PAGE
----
Since our last COVID-19 workplace policy update in February, there have been a number of significant changes. This week we’ll take a broad look at some of the changes that have come into effect since our last update.
April 2022 COVID-19 Workplace Laws Update
2022 COVID-19 Supplemental Paid Sick Leave
COVID-19 Supplemental Paid Sick Leave (SPSL) laws were revived in February 2022, after the 2021 state leave laws expired on 30 September. The law applies retroactively to January 1, 2022, which means that employees who took eligible leave before the law came into effect can request payment for that leave if it was not paid by the employer.
The 2022 SPSL allows for two separate banks of leave, up to 40 hours each.
The first is available to covered employees who are unable to work or telework because they:
- Have been required to quarantine due to COVID-19 or they have symptoms of COVID-19 and are seeking a diagnosis, or
- Are caring for a family member who is quarantining or a child whose school or place of care is closed due to COVID-19.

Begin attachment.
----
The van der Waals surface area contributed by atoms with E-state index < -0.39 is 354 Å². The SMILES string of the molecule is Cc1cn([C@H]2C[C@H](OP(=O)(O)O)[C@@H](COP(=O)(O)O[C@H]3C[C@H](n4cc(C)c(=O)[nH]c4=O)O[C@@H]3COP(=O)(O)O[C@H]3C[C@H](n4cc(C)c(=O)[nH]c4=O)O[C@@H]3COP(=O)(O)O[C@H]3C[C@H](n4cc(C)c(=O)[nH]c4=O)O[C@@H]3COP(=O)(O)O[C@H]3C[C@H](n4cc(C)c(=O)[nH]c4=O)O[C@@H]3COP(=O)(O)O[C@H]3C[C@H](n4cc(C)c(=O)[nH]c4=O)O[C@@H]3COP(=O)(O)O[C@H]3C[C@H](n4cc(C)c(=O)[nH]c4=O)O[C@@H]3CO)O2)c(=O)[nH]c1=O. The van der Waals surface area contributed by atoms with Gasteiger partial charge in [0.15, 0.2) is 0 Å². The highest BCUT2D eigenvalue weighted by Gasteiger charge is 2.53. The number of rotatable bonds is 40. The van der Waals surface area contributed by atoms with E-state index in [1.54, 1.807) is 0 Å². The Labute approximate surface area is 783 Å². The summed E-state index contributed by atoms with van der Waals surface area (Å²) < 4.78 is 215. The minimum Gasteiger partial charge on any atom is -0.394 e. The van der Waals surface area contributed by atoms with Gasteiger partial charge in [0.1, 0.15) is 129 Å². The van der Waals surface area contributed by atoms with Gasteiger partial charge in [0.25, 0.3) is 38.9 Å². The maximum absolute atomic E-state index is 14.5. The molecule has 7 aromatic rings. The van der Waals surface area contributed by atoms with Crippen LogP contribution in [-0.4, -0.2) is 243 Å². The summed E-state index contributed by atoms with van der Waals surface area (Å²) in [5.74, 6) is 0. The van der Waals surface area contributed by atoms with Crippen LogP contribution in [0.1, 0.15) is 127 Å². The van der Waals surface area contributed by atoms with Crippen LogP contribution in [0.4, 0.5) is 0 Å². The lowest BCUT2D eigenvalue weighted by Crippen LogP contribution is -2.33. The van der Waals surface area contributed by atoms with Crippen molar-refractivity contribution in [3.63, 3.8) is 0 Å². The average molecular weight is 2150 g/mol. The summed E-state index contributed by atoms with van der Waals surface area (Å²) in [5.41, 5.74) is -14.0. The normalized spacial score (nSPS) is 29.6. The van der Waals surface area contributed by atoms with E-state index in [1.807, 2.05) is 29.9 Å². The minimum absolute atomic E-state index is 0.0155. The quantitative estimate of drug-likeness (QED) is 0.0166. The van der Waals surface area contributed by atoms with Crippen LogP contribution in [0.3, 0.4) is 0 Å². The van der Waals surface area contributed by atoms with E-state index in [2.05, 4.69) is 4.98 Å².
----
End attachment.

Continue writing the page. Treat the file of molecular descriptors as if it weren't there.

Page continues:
- Are attending or taking a family member to a vaccine appointment, or cannot work because they have vaccine-related symptoms or are caring for a family member with vaccine-related symptoms.
The second bank is available to employees who have tested positive to COVID-19, or who are caring for a family member who has tested positive.
The requirement to provide 2022 SPSL will end on September 30, 2022.
You can read more about the 2022 SPSL on the California Department of Industrial Relations FAQ page.
Executive Order Suspends Mask Mandates for Unvaccinated Employees
On February 28, Governor Newsom signed an executive order suspending the ETS rule requiring unvaccinated workers to wear masks indoors (except in certain circumstances). This order was geared towards increasing consistency in the requirements outlined by Cal/OSHA’s Emergency Temporary Standards (ETS) and the California Department of Public Health (CDPH) mask guidance.
However, employees are still required to wear masks in certain situations, including:
- If there is a COVID-19 outbreak in the workplace;
- In employer-provided transportation;
- If they work in specified sectors, including (amongst other sectors) public transport, emergency shelters, healthcare settings, and state and local correctional facilities and detention centers.
- When ordered by the CDPH.
Employees may also request face coverings from an employer at no cost and can wear them at work, regardless of vaccination status, with no fear of retaliation.
If you’re uncertain about your obligations, reach out. Our employment attorneys would love to assist.
Want to learn more about workplace compliance? See our tips for navigating minimum wage:
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